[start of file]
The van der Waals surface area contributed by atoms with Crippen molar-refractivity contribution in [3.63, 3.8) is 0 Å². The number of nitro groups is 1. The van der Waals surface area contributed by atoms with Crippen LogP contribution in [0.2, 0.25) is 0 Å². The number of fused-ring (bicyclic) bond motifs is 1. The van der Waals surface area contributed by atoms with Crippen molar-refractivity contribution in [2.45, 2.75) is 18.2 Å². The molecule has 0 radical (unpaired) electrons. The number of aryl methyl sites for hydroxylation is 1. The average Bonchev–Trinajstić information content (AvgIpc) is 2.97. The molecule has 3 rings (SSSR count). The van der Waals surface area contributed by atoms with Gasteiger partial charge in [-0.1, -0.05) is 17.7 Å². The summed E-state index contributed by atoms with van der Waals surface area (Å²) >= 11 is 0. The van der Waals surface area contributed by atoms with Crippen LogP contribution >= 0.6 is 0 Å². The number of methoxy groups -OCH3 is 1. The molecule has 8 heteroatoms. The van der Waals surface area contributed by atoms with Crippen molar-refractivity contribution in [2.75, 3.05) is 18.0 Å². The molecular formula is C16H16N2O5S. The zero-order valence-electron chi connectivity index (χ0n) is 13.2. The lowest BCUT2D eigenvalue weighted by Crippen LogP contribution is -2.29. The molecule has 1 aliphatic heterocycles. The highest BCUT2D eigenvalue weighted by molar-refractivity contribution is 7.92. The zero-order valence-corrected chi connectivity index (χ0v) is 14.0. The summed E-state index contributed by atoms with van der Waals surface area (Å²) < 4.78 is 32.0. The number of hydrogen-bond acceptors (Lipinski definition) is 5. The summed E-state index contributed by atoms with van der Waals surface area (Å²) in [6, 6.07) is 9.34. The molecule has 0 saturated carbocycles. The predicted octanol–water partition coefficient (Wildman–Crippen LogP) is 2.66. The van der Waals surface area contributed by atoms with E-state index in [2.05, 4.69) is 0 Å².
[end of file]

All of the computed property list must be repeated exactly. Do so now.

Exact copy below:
The van der Waals surface area contributed by atoms with Crippen molar-refractivity contribution in [3.63, 3.8) is 0 Å². The number of nitro groups is 1. The van der Waals surface area contributed by atoms with Crippen LogP contribution in [0.2, 0.25) is 0 Å². The number of fused-ring (bicyclic) bond motifs is 1. The van der Waals surface area contributed by atoms with Crippen molar-refractivity contribution in [2.45, 2.75) is 18.2 Å². The molecule has 0 radical (unpaired) electrons. The number of aryl methyl sites for hydroxylation is 1. The average Bonchev–Trinajstić information content (AvgIpc) is 2.97. The molecule has 3 rings (SSSR count). The van der Waals surface area contributed by atoms with Gasteiger partial charge in [-0.1, -0.05) is 17.7 Å². The summed E-state index contributed by atoms with van der Waals surface area (Å²) >= 11 is 0. The van der Waals surface area contributed by atoms with Crippen LogP contribution >= 0.6 is 0 Å². The number of methoxy groups -OCH3 is 1. The molecule has 8 heteroatoms. The van der Waals surface area contributed by atoms with Crippen molar-refractivity contribution in [2.75, 3.05) is 18.0 Å². The molecular formula is C16H16N2O5S. The zero-order valence-electron chi connectivity index (χ0n) is 13.2. The lowest BCUT2D eigenvalue weighted by Crippen LogP contribution is -2.29. The molecule has 1 aliphatic heterocycles. The highest BCUT2D eigenvalue weighted by molar-refractivity contribution is 7.92. The zero-order valence-corrected chi connectivity index (χ0v) is 14.0. The summed E-state index contributed by atoms with van der Waals surface area (Å²) < 4.78 is 32.0. The number of hydrogen-bond acceptors (Lipinski definition) is 5. The summed E-state index contributed by atoms with van der Waals surface area (Å²) in [6, 6.07) is 9.34. The molecule has 0 saturated carbocycles. The predicted octanol–water partition coefficient (Wildman–Crippen LogP) is 2.66. The van der Waals surface area contributed by atoms with E-state index in [2.05, 4.69) is 0 Å².